Your letters to The Buteman: November 20, 2015

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This week’s crop of readers’ letters includes thoughts on the threat to the Bute Elderly Befrienders service, changes to the operation of local charity For Bute, and on the Syrian refugee families coming to Bute.

As ever, to add your views to the debate on any of the topics raised, or any subject of interest to Bute, drop an email to by 5pm on Monday at the latest - though as always, the sooner we hear from you, the better are your chances of seeing your views in print.

Please keep your letters as brief as you can, and remember to include your name and address for publication. We also need a daytime contact phone number in case we need to check any details at short notice, though this will not be printed.

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Befrienders need our support

For most people, Tuesday is nothing special. But for one man I know, Tuesday is the highlight of his week.

Jack is almost 79 and has spent the last 14 years confined to a wheelchair after a stroke which left him paralysed down one side and suffering from epileptic seizures.

He was no longer able to work his beloved allotment, resulting in his days becoming mundane and solitary. Then, a year ago, a good Samaritan entered his life in the form of Pieter, from Bute Elderly Befrienders. When Jack asks if it’s Tuesday, and I answer in the affirmative, his eyes light up and I know he’s already anticipating the warm conradeship and cheery banter he and his other companions who share the ‘Bee Bus’ will enjoy that day on their trip around the island, stopping for a coffee and shortbread on the way.

Sadly, last Tuesday Pieter told Jack that the funding set asite to befriend elderly and vulnerable residents of Bute has not been renewed, and that after January the service would stop unless uther funds can be found.

Jack is devastated, as I’m sure are all the others in the group who benefit from Pieter’s kind, gentle and caring qualities in their lives, bringing them together and enabling them to grow from strangers to friends.

My brain has gone into overdrive as I think on this problem, and I would encourage readers of this letter to give some thought to those who will lose out if this service can’t be saved.

Is there anyone who can think of a way to support the Bute Elderly Befrienders?

Christine Harris (Jack’s wife), 12 Columshill St, Rothesay

A change in approach from For Bute

Living in small communities can bring many benefits. Sometimes it’s easier to get things done because people’s ideas and conversations get shared quickly and when initiatives are positive, other people join in and offer support.

The downside is when ideas and conversation born from strictly personal or negative agendas are also spread, and instead of positive actions emerging, these rest in backroom gossip, unable to be challenged in the light of day.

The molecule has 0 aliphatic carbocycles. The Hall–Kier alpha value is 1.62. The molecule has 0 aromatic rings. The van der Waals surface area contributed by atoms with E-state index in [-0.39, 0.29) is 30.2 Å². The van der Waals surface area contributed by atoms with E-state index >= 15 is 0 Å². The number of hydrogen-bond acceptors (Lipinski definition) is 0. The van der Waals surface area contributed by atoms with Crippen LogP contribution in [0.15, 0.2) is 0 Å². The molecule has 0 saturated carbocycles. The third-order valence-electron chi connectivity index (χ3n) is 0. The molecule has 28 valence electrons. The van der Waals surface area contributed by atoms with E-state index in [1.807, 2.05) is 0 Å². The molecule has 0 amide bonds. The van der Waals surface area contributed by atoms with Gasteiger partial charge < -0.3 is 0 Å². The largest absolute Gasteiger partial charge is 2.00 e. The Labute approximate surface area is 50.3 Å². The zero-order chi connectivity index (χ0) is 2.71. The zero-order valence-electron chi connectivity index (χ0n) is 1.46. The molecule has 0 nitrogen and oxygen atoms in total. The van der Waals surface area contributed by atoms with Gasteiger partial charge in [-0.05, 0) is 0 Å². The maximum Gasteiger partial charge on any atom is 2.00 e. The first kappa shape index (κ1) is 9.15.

For Bute is a community thrift shop that has enabled our customers and donors to support life on the island to the tune of more than £60,000 so far. It is registered with, and operates under the regulations set by, the Office of the Scottish Charity Regulator and our charity number is advertised (and always has been) in our shop and on our Facebook and web pages.

Our charter allows us to support initiatives and organisations that deliver educational, social, cultural, environmental and economic benefits to the Isle of Bute.

On a small island, some of those benefits are going to be delivered by community groups, some by individuals, some by charitable organisations and some by commercial enterprise or public sector.

Every request for funds is examined in terms of its value to the quality of life on Bute, how the funds will be used, and whether the request is costed realistically.

We take our responsibility to our customers and donors very seriously. When we have to turn down a request, it is usually because it does not represent best value in terms of benefit to the community.

For example, For Bute contributed to the Waverley preservation fund because we felt it made sense to support an operation that brings thousands of visitors to Bute each year.

And while there is public sector funding for health and education, funds to add the ‘extras’ such as books and materials for children with learning difficulties or furnishings and a cooker for the palliative care unit in the Victoria, will clearly make a difference to the services being offered.

Finally, who would argue that the lengthy closure of the Loch Fad fishery did not have a negative impact on our B&Bs, restaurants, shops and pubs as much, or in some cases even more than, on the fishery itself, and hurt the island’s tourism sector overall?

Every time we give away money, it is published in The Buteman, and publicised on our sites. This transparency should be standard operating procedure for any charity or organisation that depends on the donations, goodwill and custom of the public.

There has always been an informal, anti-bureaucratic quality to our operations, which is part of life in a relatively small community: people make suggestions for good causes through chit-chat or by jotting them down in ‘the book’ in the shop and requests for funds can be made and received in person, in the street, café or pub.

Sadly, we are forced to introduce a new formality to our operations, in response to the type of backroom gossip and actions arising from the type of negative motives discussed at the start of this letter.

From now on, funding requests will need to be made on a form which is now available on our website ( and in the For Bute shop.

Criteria for approvals and rejections will be noted on the form and returned to the applicant.